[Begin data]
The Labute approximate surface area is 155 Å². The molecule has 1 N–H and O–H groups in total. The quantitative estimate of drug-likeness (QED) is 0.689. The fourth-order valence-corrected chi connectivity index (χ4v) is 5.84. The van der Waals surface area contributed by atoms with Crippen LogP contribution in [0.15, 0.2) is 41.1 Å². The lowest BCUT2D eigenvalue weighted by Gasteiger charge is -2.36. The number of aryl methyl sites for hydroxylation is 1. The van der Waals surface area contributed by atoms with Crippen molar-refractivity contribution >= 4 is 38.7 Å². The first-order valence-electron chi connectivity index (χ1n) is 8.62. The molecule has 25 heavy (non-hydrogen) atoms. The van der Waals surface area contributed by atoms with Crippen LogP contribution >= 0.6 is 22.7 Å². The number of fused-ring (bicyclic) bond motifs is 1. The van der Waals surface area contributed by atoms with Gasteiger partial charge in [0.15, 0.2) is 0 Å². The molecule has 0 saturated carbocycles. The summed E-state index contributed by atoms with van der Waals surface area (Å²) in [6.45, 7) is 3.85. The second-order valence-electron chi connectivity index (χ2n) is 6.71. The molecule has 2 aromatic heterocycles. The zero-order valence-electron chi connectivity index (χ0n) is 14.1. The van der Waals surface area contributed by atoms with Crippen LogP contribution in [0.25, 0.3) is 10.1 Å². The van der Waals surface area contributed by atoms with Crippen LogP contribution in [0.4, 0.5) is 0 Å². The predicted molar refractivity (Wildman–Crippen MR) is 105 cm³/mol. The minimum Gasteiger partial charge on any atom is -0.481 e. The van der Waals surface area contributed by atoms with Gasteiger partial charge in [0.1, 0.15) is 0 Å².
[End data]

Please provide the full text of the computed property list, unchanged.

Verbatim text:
The Labute approximate surface area is 155 Å². The molecule has 1 N–H and O–H groups in total. The quantitative estimate of drug-likeness (QED) is 0.689. The fourth-order valence-corrected chi connectivity index (χ4v) is 5.84. The van der Waals surface area contributed by atoms with Crippen LogP contribution in [0.15, 0.2) is 41.1 Å². The lowest BCUT2D eigenvalue weighted by Gasteiger charge is -2.36. The number of aryl methyl sites for hydroxylation is 1. The van der Waals surface area contributed by atoms with Crippen molar-refractivity contribution >= 4 is 38.7 Å². The first-order valence-electron chi connectivity index (χ1n) is 8.62. The molecule has 25 heavy (non-hydrogen) atoms. The van der Waals surface area contributed by atoms with Crippen LogP contribution >= 0.6 is 22.7 Å². The number of fused-ring (bicyclic) bond motifs is 1. The van der Waals surface area contributed by atoms with Gasteiger partial charge in [0.15, 0.2) is 0 Å². The molecule has 0 saturated carbocycles. The summed E-state index contributed by atoms with van der Waals surface area (Å²) in [6.45, 7) is 3.85. The second-order valence-electron chi connectivity index (χ2n) is 6.71. The molecule has 2 aromatic heterocycles. The zero-order valence-electron chi connectivity index (χ0n) is 14.1. The van der Waals surface area contributed by atoms with Crippen LogP contribution in [0.25, 0.3) is 10.1 Å². The van der Waals surface area contributed by atoms with Crippen LogP contribution in [0.4, 0.5) is 0 Å². The predicted molar refractivity (Wildman–Crippen MR) is 105 cm³/mol. The minimum Gasteiger partial charge on any atom is -0.481 e. The van der Waals surface area contributed by atoms with Gasteiger partial charge in [0.1, 0.15) is 0 Å².